I thought I would write a brief posting about the results of the recent triennial elections for my former local, UAW 2865. At the statewide level, it was an immense success for the AWDU ticket. AWDU and their allies won all of the executive board seats, along with 80% of the Joint Council. I have to admit that I was very skeptical of their chances, but we saw some impressive organizing, and new reform slates arise in San Diego, Los Angeles, and Riverside that were previously doubtful. A lot of credit should go to the activists involved who had to both negotiate a contract and win an election. In terms of the bargaining team, they won in San Diego, Los Angeles, Berkeley, Santa Cruz, and Davis. Despite losing in Santa Barbara, we saw the first substantial reform ticket run for election there, and they had a fairly respectable showing, bringing in about 30% of the vote. Merced saw a split vote between reformers and admin caucus activists, despite a lack of reform candidates running for local positions. Riverside and Irvine were much more lopsided, giving landslide victories for the former leadership, who are often referred to as the administration caucus, despite their frequent re-namings. Riverside had a small core of reformers, who have a good chance to impact the local despite their small numbers.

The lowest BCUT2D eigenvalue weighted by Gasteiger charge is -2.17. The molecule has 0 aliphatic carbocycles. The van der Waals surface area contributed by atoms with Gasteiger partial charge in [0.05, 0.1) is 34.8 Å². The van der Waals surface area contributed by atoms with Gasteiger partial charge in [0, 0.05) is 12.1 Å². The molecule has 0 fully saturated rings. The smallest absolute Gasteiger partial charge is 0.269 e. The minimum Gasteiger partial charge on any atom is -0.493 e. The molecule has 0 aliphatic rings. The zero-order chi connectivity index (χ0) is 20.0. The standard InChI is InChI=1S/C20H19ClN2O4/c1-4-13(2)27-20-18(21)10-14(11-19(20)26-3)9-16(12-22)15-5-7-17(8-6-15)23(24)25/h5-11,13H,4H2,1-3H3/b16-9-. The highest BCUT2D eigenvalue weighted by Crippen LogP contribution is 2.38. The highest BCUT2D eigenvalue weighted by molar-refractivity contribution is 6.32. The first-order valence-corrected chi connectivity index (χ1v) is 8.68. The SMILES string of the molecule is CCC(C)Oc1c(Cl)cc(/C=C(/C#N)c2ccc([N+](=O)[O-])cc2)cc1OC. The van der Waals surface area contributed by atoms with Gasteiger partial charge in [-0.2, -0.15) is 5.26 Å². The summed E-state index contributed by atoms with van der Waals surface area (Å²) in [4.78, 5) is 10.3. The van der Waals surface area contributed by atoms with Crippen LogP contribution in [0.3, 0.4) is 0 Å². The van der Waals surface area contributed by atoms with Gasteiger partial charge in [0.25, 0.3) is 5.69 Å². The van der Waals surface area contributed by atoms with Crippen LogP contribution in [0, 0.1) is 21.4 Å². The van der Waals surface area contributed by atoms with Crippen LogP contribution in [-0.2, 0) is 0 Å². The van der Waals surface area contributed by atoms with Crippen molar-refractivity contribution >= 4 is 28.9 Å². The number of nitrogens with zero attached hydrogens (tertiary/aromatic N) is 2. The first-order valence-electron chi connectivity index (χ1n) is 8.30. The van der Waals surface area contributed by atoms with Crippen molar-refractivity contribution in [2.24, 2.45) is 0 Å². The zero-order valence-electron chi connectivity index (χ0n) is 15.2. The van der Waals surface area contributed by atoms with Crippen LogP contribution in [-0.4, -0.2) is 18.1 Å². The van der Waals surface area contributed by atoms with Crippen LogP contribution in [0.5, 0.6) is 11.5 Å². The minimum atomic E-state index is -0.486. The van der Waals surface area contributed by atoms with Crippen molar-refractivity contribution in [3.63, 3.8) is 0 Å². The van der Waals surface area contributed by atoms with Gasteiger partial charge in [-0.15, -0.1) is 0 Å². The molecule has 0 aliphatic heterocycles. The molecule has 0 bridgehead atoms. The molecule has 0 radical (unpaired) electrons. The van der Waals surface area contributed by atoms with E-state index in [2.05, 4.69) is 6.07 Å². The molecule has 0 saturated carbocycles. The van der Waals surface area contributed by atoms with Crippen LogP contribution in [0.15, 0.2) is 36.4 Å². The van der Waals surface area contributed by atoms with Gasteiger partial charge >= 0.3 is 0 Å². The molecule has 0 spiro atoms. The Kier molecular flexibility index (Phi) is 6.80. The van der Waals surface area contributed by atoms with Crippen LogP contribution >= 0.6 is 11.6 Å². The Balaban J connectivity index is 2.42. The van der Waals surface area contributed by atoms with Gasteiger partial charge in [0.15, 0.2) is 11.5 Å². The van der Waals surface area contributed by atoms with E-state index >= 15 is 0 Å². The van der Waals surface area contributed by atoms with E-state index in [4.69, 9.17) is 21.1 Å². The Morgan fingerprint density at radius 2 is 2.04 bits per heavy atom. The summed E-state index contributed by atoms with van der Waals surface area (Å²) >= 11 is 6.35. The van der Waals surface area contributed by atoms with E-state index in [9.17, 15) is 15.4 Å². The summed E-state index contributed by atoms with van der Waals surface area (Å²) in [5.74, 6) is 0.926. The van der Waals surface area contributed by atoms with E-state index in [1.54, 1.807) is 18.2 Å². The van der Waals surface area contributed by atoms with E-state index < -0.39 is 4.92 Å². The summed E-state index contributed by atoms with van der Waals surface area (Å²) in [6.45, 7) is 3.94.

Unfortunately, I can't say the same for Irvine, which had no substantial reform effort on the ground during the election. Part of that was due to the admittedly very successful efforts on the part of Coral Wheeler and Moshe Lichman to put together a decent full slate of candidates, and to construct an electoral machine. I might not like the kind of union infrastructure that they create. It's hierarchical and not directed to creating an active membership, but it is good at getting votes out at specific times. My hope is that we see some of the reform tradition taken up by the new officers of the local, but I have to admit, I hadn't seen much activity out of them during the contract campaign. The other part was due to the decision of reform activists to put their energy into other organizing endeavors, and move away from union organizing. It wouldn't have been my choice, but I'm also no longer involved. (edit: I'm also not sure that my feelings on the matter are terribly relevant.) I also can't blame those individuals for wanting to find forms of organizing that are less frustrating and more meaningful to them. Having been through the last triennial, I can't blame folks for wanting to avoid that ordeal. I really hope they find those collective efforts. (additional note: I should note that there were Irvine reform folks involved in the successful election efforts at UCLA.)
As a last note, I genuinely hope that we see a continued effort on the part of the new elected officials to actively contribute to the fight for a new contract. I suspect a number of them could be very good union representatives. But if that effort doesn't happen, I would recommend that folks take up those tasks themselves. Get a hold of me if that is the case, and I will get you in touch with people who can help you. (I also strongly suspect that despite not running for office; we'll see Irvine reform folks at the front of the contract fight.)